With the New York Knicks having much success to open the 2012-13 season, a big factor has been their improved chemistry and teamwork.
After a season in which their roster was a major issue, the Knicks made the move to add veteran leadership, and it has paid off in a huge way.
On both offense and defense, it's clear to see that this is a true team out on the court, with communication playing a key role.
Let's take a look at New York's best and worst five-man units so far this season:
On offense, the Knicks have been utilizing the outside shot more than any other team during this opening third of the season. They've simply been shooting the lights out, and as a result one of their best units has been stacked with three-point shooters.
With Raymond Felton, Jason Kidd, J.R. Smith, Carmelo Anthony and Tyson Chandler on the floor, the Knicks have posted a plus-37 plus-minus in just under 100 minutes of action this season.
The unit is the Knicks' best offensive five that has played together for more than 20 minutes this season, scoring 1.25 points per possession.
Having both Felton and Kidd out there ensures the flow of the offense remains intact, as they combine to form one of the best pass-first backcourts in the NBA.
Now that Smith and Melo are buying into ball movement and have improved their shot selection, this lineup gives the Knicks four capable three-point shooters, who are all shooting above their career averages from downtown.
Closing out the lineup with Chandler gives the Knicks a defensive presence, but also someone who can help out on the offensive boards and in the pick-and-roll with the talented scorers around him.
For most of this young season, the Knicks have gone with a starting five of Felton, Kidd, Brewer, Anthony and Chandler, and this unit has clearly had some success.
Together, they form the Knicks' most-used unit with 181.3 minutes logged together to this point.
Whilst they don't lead the Knicks in any category, this five-man set is one of the more well-rounded the Knicks have, with a good mixture of offense and defense. As a result, they've managed a plus-39 plus-minus on the season.
To round out the Knicks' best units is one they don't use too often, but has been deadly in the 14 minutes they've played together this season. Felton, Kidd, Steve Novak, Anthony and Chandler form what has been the Knicks' best offensive unit, scoring 1.73 points per possession.
The added threat of Steve Novak from outside makes this five a nightmare for opposing defenses, with so much offense to worry about. With an effective field-goal percentage of .704, this is definitely a unit the Knicks should look to when the offense slows down a bit.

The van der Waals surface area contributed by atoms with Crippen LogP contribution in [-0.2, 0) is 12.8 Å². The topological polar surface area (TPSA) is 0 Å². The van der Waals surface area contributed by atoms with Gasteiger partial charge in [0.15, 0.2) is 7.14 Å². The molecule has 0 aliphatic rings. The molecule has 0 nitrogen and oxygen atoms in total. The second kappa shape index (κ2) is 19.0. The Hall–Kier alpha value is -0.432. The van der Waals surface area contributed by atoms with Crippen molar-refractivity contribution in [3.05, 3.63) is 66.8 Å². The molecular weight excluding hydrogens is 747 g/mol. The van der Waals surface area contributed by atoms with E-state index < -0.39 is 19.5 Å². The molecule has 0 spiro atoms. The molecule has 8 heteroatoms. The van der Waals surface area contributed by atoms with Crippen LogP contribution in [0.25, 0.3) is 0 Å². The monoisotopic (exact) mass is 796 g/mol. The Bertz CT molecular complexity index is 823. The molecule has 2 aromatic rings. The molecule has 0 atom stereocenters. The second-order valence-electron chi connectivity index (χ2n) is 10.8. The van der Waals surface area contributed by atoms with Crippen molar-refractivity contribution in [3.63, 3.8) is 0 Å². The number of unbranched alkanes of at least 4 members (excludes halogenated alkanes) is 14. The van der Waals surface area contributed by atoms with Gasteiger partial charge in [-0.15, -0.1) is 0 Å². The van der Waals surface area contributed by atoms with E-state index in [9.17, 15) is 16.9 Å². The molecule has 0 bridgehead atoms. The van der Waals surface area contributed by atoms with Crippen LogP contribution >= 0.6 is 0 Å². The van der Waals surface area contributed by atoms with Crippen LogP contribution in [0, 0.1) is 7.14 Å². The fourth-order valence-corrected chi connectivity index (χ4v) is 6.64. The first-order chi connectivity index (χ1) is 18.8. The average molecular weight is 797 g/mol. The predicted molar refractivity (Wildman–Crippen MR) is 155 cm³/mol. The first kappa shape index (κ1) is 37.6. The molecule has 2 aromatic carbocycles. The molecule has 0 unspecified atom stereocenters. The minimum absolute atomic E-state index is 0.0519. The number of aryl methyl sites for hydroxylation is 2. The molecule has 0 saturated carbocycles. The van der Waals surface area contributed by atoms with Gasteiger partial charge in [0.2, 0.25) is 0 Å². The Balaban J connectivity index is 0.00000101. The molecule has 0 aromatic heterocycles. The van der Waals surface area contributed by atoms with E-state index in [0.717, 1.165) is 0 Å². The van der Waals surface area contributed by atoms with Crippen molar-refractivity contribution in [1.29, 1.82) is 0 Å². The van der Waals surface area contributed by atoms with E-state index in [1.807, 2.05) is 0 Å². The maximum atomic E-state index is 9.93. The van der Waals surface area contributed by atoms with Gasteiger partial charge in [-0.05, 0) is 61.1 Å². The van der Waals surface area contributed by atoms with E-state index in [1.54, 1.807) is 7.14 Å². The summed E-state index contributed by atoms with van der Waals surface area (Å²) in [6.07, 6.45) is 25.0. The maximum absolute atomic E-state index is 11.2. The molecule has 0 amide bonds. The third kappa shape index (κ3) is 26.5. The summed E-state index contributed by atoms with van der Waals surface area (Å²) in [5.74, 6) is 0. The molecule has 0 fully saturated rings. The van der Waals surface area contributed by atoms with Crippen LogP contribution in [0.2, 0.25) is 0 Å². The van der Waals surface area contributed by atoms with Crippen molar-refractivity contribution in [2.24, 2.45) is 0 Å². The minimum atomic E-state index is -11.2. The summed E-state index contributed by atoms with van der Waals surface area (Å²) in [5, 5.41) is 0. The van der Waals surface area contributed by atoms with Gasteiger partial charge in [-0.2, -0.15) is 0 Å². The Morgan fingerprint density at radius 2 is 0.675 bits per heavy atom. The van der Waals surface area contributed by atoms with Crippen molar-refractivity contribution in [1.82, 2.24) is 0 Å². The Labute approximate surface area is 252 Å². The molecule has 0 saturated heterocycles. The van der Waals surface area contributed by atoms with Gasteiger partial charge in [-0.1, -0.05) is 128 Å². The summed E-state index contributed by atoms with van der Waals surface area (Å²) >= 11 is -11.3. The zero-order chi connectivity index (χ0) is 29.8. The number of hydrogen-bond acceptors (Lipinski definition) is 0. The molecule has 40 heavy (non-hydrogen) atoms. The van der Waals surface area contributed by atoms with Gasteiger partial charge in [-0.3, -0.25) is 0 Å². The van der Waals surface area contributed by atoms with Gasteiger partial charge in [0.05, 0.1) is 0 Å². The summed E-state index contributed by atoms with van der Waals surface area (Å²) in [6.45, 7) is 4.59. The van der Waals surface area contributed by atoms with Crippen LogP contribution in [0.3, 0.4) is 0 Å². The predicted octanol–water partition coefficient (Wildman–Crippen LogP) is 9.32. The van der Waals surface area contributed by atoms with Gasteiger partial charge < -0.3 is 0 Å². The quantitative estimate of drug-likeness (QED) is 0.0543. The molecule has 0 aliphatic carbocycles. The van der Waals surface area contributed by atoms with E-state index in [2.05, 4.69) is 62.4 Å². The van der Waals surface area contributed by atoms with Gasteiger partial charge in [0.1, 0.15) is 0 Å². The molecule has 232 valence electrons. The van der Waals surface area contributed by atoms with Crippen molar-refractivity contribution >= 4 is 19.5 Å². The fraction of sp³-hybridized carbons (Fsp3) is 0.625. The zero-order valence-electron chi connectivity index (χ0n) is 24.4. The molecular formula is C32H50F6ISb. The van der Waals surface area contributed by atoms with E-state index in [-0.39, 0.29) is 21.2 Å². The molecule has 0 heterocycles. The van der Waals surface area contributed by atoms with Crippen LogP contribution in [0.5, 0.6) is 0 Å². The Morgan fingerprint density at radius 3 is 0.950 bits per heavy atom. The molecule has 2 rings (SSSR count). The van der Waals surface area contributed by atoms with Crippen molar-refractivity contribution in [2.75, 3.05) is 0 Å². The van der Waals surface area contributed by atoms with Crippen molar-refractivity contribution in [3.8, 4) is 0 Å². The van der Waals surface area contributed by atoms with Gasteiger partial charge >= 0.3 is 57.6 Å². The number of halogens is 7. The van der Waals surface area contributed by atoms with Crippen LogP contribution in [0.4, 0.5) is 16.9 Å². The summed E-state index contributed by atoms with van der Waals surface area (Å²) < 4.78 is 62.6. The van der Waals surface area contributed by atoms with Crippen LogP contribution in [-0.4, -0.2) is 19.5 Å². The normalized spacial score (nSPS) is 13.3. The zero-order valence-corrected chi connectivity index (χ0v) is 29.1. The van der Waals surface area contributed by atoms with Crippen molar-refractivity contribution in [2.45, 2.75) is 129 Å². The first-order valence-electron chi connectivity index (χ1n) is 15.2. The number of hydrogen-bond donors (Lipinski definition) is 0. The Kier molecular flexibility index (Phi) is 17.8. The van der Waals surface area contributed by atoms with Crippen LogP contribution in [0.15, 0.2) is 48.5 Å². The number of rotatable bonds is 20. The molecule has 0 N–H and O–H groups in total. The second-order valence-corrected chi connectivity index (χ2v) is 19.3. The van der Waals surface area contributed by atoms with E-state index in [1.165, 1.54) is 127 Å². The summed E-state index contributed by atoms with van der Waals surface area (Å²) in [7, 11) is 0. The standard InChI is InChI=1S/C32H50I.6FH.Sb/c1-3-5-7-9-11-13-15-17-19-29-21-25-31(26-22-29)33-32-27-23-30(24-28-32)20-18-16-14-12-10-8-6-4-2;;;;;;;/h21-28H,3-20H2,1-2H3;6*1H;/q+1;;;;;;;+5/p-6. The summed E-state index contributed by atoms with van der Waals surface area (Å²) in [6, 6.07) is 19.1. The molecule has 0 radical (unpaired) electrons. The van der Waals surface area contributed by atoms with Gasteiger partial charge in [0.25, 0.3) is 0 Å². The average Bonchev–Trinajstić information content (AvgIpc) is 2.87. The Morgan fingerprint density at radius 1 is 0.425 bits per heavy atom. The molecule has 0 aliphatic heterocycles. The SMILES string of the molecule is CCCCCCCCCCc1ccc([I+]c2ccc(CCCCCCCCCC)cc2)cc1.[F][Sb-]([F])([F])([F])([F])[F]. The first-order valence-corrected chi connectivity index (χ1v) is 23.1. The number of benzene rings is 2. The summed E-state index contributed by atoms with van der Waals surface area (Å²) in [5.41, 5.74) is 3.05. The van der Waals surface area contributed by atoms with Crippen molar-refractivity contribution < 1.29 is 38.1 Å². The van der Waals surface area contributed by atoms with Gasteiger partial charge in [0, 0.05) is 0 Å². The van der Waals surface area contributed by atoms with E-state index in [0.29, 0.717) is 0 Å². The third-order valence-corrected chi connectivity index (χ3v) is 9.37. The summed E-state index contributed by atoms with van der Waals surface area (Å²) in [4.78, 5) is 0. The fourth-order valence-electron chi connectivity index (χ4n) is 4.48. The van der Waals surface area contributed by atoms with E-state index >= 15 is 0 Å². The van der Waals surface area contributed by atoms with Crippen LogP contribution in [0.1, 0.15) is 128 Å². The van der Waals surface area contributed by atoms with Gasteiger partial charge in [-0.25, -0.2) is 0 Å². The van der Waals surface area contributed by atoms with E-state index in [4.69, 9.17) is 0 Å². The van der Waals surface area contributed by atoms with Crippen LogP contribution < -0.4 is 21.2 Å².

To go along with their fantastic offensive play, this unit also allows only 0.96 points per possession, leaving it in the top eight of the Knicks' 20 most-used units in terms of defense.
Things haven't been completely perfect so far this season, and there are some units that are notably deficient in some areas.
The prime example of this is the five of Prigioni, Smith, Brewer, Novak and Rasheed Wallace, who together make the Knicks' worst offensive five with 0.77 points per possession.
Whilst they are solid defensively, this unit just can't get it together on offense. It's a unit filled with good secondary scorers, but besides Smith no one who you can really go to on a regular basis.
It's also the Knicks' worst five in terms of turnovers, as it is one of only two units with a negative turnover percentage at negative 5 percent.
On the other side of the ball, the Knicks' worst defensive five has consisted of Prigioni, Smith, Novak, Anthony and Kurt Thomas.
Naturally, taking Chandler out of the lineup is going to lead to some defensive struggles, but 1.39 points allowed per possession is a little too much.
Though Smith, Novak and Melo have all improved their defense tremendously this season, having them all out there together still hasn't been particularly successful on that end of the floor.
Once you take out their main source of protection and insurance on D in Chandler, their defensive faults are more clearly highlighted.
When you substitute Thomas out for Wallace out in that lineup, it suddenly becomes the Knicks' best defensive unit, so that may just be a case of a small sample size giving the wrong idea.
One thing's for sure, though, and that's that any unit without Chandler at center is particularly weak in terms of rebounding.
The majority of units without Chandler average well under 50 percent in rebounding, with no other truly dominant rebounders healthy on the roster. Look for things to change for the better when Marcus Camby and Amar'e Stoudemire return.
Stats used in this article were accurate as of Dec. 19, 2012. Advanced stats are from 82games.com.